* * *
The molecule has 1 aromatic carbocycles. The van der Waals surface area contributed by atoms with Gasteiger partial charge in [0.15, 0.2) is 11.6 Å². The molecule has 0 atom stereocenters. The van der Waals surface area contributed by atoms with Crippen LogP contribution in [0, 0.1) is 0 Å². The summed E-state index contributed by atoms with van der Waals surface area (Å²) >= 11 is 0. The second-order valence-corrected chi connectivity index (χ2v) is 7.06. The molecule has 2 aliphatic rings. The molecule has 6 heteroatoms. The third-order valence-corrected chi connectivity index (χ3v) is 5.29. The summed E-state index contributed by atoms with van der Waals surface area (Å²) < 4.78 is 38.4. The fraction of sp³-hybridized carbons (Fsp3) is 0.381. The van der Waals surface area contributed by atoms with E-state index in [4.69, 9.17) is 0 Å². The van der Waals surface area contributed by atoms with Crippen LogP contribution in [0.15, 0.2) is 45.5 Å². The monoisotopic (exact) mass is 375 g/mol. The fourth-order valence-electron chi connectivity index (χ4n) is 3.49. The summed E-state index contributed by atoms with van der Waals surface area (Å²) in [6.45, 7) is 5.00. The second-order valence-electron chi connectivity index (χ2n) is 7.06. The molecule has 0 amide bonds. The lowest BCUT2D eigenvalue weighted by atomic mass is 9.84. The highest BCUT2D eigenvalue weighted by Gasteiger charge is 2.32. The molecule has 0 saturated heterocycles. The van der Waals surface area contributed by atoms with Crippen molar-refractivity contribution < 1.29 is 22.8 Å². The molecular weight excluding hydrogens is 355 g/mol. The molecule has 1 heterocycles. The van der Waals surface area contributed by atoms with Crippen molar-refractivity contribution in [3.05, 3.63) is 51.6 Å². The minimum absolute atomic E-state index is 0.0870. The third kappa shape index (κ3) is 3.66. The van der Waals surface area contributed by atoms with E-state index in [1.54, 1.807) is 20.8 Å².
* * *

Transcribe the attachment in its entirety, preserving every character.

The molecule has 1 aromatic carbocycles. The van der Waals surface area contributed by atoms with Gasteiger partial charge in [0.15, 0.2) is 11.6 Å². The molecule has 0 atom stereocenters. The van der Waals surface area contributed by atoms with Crippen LogP contribution in [0, 0.1) is 0 Å². The summed E-state index contributed by atoms with van der Waals surface area (Å²) >= 11 is 0. The second-order valence-corrected chi connectivity index (χ2v) is 7.06. The molecule has 2 aliphatic rings. The molecule has 6 heteroatoms. The third-order valence-corrected chi connectivity index (χ3v) is 5.29. The summed E-state index contributed by atoms with van der Waals surface area (Å²) < 4.78 is 38.4. The fraction of sp³-hybridized carbons (Fsp3) is 0.381. The van der Waals surface area contributed by atoms with E-state index in [4.69, 9.17) is 0 Å². The van der Waals surface area contributed by atoms with Crippen LogP contribution in [0.15, 0.2) is 45.5 Å². The monoisotopic (exact) mass is 375 g/mol. The fourth-order valence-electron chi connectivity index (χ4n) is 3.49. The summed E-state index contributed by atoms with van der Waals surface area (Å²) in [6.45, 7) is 5.00. The second-order valence-electron chi connectivity index (χ2n) is 7.06. The molecule has 0 amide bonds. The lowest BCUT2D eigenvalue weighted by atomic mass is 9.84. The highest BCUT2D eigenvalue weighted by Gasteiger charge is 2.32. The molecule has 0 saturated heterocycles. The van der Waals surface area contributed by atoms with Crippen molar-refractivity contribution < 1.29 is 22.8 Å². The molecular weight excluding hydrogens is 355 g/mol. The molecule has 1 heterocycles. The van der Waals surface area contributed by atoms with Crippen molar-refractivity contribution in [3.05, 3.63) is 51.6 Å². The minimum absolute atomic E-state index is 0.0870. The third kappa shape index (κ3) is 3.66. The van der Waals surface area contributed by atoms with E-state index in [1.54, 1.807) is 20.8 Å².